Bryan Jack, an alumnus (MA American Studies 1996), Associate Professor of Historical Studies at Southern Illinois University Edwardsville and lives in St. Louis, MO. He recently wrote Southern History on Screen: Race and Rights 1976-2016 and is published by the University Press of Kentucky. https://www.kentuckypress.com/live/title_detail.php…
Dr. Edward Tang has a new book out, From Confinement to Containment: Japanese/American Arts during the Early Cold War. It examines the lives and works of four Japanese and Japanese American figures – a novelist, a film star, a painter, and a children’s author – from the World War II era to the onset of the
The AMS Department congratulates Dr. Stacy Morgan for winning the 2018 Wayland D. Hand Prize for Outstanding Book in Folklore and History for his monograph Frankie and Johnny: Race, Gender, and the Work of African American Folklore in 1930s America (Austin: University of Texas Press, 2017). In the words of the Award Committee, “This book
Emily Tarvin published “YOU LOOK DISGUSTING: A Case Study of the YouTube Beauty Community,” in the Fall 2018 issue of Studies in Popular Culture. Emily is currently enrolled in the Texts and Technology doctoral program at the University of Central Florida and teaches a Cultural Studies course there.
Dr. Mairin Odle, our specialist in Native American Studies, talks about how she teaches writing by writing alongside her students and sharing her work with them. Guest Post: Writing Alongside Your Students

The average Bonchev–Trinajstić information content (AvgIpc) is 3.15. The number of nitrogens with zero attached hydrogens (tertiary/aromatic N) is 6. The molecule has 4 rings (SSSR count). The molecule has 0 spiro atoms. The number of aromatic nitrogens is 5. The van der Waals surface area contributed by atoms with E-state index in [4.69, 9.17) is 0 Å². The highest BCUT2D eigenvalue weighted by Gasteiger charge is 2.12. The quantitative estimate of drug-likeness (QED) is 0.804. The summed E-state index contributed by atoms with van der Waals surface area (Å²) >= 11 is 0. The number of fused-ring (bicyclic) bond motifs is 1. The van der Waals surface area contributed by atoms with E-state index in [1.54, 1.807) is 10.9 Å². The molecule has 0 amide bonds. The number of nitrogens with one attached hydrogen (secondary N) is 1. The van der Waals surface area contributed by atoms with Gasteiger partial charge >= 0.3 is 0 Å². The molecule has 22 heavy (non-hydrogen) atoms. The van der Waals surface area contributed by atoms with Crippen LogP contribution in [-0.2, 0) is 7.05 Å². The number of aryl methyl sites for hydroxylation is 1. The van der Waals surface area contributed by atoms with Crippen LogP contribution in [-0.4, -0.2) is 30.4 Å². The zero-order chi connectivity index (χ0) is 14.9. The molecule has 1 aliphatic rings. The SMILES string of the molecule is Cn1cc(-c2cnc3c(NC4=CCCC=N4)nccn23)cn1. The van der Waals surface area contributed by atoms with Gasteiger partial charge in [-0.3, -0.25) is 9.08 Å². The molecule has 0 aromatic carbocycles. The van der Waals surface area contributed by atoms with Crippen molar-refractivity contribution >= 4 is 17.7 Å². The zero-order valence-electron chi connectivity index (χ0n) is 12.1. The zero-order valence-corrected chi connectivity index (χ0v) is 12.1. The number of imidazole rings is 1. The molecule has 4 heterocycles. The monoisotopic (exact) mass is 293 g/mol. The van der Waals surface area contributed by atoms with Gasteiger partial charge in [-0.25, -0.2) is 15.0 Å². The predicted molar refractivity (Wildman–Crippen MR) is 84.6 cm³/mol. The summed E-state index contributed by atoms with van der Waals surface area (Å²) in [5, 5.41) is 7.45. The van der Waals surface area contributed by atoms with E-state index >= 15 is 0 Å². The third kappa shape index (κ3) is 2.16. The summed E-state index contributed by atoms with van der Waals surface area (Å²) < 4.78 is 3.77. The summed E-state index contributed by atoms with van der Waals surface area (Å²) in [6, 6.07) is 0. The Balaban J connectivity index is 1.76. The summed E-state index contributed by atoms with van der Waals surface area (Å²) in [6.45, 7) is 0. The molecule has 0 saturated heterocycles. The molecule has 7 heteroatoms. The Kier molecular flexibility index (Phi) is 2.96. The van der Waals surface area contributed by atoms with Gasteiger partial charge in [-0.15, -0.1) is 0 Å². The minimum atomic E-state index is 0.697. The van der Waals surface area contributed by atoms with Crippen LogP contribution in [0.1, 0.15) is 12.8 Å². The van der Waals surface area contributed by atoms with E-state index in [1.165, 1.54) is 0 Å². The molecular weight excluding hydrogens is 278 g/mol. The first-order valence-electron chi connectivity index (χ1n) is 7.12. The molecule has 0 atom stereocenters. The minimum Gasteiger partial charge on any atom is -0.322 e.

Congratulations to AMS and New College Professor Ellen Spears and AMS graduate Margaret Sasser (MA ’14), on the launching of the online resource for studying the Scottsboro Trials.
Professor Stacy Morgan will discuss his latest book on Thursday, April 20, 2017, at 5:00pm in ten Hoor room 30. Please join the faculty, staff, and students of the American Studies Department in celebrating this wonderful achievement. Their will be refreshments and a book signing immediately after the talk.
Congratulations to American studies professor Mairin Odle on the publication of her article in Common-Place: The Journal of Early American Life. The article is titled “‘We Are All Savages’: Scalping and Survival in The Revenant.”
Congratulations to American Studies Professor Stacy Morgan for the upcoming release of his latest book, Frankie and Johnny: Race, Gender, and the Work of African American Folklore in 1930s America. The book, published by the University of Texas Press and now available for pre-order, Frankie and Johnny “presents a new argument for the centrality of African American folklore as a